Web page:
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All the Perl that's Practical to Extract and Report

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  • by ziggy (25) on 2002.02.12 9:18 (#4384) Journal
    To take a legal example: are the courts obliged to mindlessly repeat the patterns in precedence, for the sake of consistency (which is argued to be a specific form of "equal treatment under the law"), even when precedent is plainly unfair in other aspects?
    First, IANAL, but I have received impeccable legal training from The Networks over the years through such fine programming as Ally McBeal, LA Law, Law & Order (all three), Philly, and The Simpsons. :-)

    Now, with the disclaimers out of the way, I think you're missing an important aspect of the consistency and fairness of case law. In the American legal system, the adversarial process is in place so that both the plantiff and defendant get a shot at citing (presumably relevant) case law that bolster their case. So it's not a cut-and-dry issue of citing legal precedent and applying the law consistenly for the sake of consistency, but rather finding the best way to interpret the law in this particular instance. (FSDO "best", which sometimes includes the judge saying "I don't like this case", or "this case has no merits", or some other travesty.) So the perspective matters here.

    Second, WRT The Axis Of Evil(tm) vs. The Axis Of Powers Who Possess Nukular Weapons Who We Don't Want To Piss Off(tm), perspective matters too. Obviously, China is not in the Axis of Evil(tm) because they simultaneously possess one billion customers we desperately want to sell to, and a boundless supply of cheap labor to make products we want to buy (like American Flags). But the one thing that the Axis Of Evil(tm) powers have in common is that they condone violence against Americans and American interests and are actively or passively encouraging the construction of weapons of mass distruction to engage in such violence. So, depending on your perspective, the declaration of the Axis Of Evil is consistent in a way.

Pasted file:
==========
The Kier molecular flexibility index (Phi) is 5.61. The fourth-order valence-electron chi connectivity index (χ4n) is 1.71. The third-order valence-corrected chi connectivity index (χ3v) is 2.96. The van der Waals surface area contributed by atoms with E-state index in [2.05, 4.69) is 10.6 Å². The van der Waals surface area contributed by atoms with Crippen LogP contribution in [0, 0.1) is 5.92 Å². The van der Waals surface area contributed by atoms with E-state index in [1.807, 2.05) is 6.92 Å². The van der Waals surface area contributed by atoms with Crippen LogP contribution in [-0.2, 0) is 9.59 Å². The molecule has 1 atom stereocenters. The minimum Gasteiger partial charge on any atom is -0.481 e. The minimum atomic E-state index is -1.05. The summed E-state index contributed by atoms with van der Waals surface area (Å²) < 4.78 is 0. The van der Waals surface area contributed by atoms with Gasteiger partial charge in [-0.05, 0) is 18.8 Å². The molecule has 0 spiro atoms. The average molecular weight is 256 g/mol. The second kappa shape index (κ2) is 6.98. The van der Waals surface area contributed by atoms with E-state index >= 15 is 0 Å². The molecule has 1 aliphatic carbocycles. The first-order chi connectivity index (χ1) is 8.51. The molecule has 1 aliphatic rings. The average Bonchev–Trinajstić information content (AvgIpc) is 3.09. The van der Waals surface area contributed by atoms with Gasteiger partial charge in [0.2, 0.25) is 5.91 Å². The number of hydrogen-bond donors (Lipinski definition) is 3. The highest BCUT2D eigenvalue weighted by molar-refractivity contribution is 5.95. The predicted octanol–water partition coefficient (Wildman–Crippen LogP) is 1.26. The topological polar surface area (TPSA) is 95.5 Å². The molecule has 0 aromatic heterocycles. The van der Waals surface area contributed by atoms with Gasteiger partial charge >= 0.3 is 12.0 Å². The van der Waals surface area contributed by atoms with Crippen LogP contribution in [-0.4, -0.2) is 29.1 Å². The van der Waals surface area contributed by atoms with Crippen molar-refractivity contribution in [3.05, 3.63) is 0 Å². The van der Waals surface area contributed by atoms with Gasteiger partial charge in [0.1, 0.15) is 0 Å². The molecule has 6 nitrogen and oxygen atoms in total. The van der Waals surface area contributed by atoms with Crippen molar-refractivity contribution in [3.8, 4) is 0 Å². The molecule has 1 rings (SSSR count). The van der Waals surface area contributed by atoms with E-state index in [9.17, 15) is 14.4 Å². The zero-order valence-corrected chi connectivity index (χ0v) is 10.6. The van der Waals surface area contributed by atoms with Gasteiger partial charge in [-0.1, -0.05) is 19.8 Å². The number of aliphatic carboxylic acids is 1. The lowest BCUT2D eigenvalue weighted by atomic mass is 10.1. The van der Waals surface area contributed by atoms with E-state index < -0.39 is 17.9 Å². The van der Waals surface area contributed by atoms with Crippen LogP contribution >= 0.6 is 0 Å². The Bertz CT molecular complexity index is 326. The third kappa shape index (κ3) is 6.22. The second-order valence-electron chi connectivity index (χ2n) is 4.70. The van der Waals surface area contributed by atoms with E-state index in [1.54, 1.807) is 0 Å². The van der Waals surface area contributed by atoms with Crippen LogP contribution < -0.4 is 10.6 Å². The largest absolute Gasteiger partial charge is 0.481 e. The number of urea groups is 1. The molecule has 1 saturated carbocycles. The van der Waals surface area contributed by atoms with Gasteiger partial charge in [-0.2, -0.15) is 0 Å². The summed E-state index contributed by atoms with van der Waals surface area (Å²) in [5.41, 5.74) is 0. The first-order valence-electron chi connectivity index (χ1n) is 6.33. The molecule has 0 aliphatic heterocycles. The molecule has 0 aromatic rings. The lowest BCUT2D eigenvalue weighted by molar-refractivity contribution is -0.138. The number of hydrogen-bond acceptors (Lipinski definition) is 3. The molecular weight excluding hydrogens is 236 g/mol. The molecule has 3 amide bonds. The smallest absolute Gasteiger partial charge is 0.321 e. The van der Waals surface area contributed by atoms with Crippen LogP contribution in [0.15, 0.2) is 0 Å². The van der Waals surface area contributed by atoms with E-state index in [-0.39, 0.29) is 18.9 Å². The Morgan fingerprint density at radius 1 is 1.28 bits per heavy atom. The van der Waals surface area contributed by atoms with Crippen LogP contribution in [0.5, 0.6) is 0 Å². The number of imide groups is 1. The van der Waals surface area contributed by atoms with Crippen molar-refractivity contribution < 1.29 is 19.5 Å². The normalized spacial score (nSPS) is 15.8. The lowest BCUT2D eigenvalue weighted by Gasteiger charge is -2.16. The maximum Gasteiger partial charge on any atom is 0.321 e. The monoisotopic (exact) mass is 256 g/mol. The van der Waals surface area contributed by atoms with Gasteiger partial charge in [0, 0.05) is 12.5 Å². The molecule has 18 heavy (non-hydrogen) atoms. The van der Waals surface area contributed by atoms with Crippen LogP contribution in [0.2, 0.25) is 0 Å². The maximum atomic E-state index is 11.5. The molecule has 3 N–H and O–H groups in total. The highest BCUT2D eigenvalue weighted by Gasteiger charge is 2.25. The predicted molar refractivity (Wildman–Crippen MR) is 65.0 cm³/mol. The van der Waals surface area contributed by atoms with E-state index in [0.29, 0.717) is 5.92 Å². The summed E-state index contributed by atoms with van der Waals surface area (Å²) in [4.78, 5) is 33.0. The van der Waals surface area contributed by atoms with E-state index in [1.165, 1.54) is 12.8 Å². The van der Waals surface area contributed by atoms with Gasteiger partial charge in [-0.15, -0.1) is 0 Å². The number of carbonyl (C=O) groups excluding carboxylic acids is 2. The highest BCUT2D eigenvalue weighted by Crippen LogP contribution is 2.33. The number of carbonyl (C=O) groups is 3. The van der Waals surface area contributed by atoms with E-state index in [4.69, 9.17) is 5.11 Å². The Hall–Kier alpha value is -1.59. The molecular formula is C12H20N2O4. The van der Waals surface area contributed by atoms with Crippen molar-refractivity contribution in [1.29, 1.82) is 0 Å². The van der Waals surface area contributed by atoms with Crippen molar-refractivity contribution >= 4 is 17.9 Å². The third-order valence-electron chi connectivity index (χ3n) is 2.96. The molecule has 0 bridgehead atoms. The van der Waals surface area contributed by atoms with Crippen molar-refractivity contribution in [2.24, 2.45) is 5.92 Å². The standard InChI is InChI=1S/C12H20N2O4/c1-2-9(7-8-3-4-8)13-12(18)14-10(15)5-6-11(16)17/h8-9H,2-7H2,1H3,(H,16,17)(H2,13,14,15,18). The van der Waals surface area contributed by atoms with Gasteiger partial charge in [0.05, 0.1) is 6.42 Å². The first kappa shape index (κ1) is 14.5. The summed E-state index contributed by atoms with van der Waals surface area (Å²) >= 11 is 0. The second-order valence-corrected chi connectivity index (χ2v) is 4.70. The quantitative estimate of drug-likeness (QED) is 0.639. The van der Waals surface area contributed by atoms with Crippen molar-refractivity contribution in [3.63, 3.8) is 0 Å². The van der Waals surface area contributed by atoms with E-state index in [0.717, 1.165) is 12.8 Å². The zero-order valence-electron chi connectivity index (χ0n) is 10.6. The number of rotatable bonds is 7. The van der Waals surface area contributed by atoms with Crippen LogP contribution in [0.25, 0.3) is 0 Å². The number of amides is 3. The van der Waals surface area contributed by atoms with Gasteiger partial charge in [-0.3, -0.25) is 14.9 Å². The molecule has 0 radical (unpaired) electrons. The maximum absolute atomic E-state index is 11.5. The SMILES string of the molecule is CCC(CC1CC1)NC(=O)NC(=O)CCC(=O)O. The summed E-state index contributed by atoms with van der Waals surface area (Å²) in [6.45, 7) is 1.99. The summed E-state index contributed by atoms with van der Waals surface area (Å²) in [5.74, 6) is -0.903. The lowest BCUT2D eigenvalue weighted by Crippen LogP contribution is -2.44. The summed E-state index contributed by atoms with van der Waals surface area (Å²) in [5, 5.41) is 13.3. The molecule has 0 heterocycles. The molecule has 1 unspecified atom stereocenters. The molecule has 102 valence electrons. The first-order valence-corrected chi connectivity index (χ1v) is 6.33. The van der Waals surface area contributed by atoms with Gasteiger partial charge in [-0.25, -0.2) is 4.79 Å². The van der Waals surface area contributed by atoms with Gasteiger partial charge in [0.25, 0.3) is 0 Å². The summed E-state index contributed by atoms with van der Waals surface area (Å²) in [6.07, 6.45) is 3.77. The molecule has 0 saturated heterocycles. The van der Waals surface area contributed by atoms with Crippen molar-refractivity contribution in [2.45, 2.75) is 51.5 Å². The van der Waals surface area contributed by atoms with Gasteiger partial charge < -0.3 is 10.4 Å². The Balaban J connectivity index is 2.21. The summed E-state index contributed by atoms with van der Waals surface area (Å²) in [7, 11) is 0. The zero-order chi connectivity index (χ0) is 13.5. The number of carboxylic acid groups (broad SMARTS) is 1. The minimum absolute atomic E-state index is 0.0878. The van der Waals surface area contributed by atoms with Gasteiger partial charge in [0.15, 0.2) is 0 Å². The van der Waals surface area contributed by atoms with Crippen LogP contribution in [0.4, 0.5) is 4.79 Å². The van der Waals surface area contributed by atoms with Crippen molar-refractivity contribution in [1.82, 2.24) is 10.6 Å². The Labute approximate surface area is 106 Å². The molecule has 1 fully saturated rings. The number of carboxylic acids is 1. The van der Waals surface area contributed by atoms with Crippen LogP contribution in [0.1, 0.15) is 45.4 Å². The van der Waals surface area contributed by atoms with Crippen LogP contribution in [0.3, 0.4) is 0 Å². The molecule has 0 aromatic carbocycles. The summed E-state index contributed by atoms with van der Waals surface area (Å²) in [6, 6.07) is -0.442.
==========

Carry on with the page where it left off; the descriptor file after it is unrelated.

The real issue here is that the rationalization that can find consistency in the declaration of Evil(tm) is fundementally flawed and illogical. It's a political statement that must take into account all sorts of unstated goals, pacts, alliances and such that cannot be evaluated by simple logic alone. Otherwise Saudi Arabia would be on a list somewhere even though the Saudi royal house isn't enganging in the construction of weapons of mass distruction (unless you consider billions of gallons of burning crude oil to be a weapon).

    • But "law in this particular instance" I think missing what TorgoX is saying. What if even that is unfair? What if we decide previous precedents are *wrong*, and if we had to do them over again, we would judge them differently than we did at the time? Are we obligated to go along for the sake of consistency?

      I think Yes, we are, *unless* we decide that we were wrong before and therefore set a new precedent (all other things being equal, the more recent precedent wins out). That is exactly what happens o
      • Sure, economics plays a role in how they react to us, and vice versa, but even if it didn't, China just isn't going to try to use their weapons against us in the forseeable future

        If not for economic reasons, why wouldn't China's government start a war with the US's government, and/or vice versa?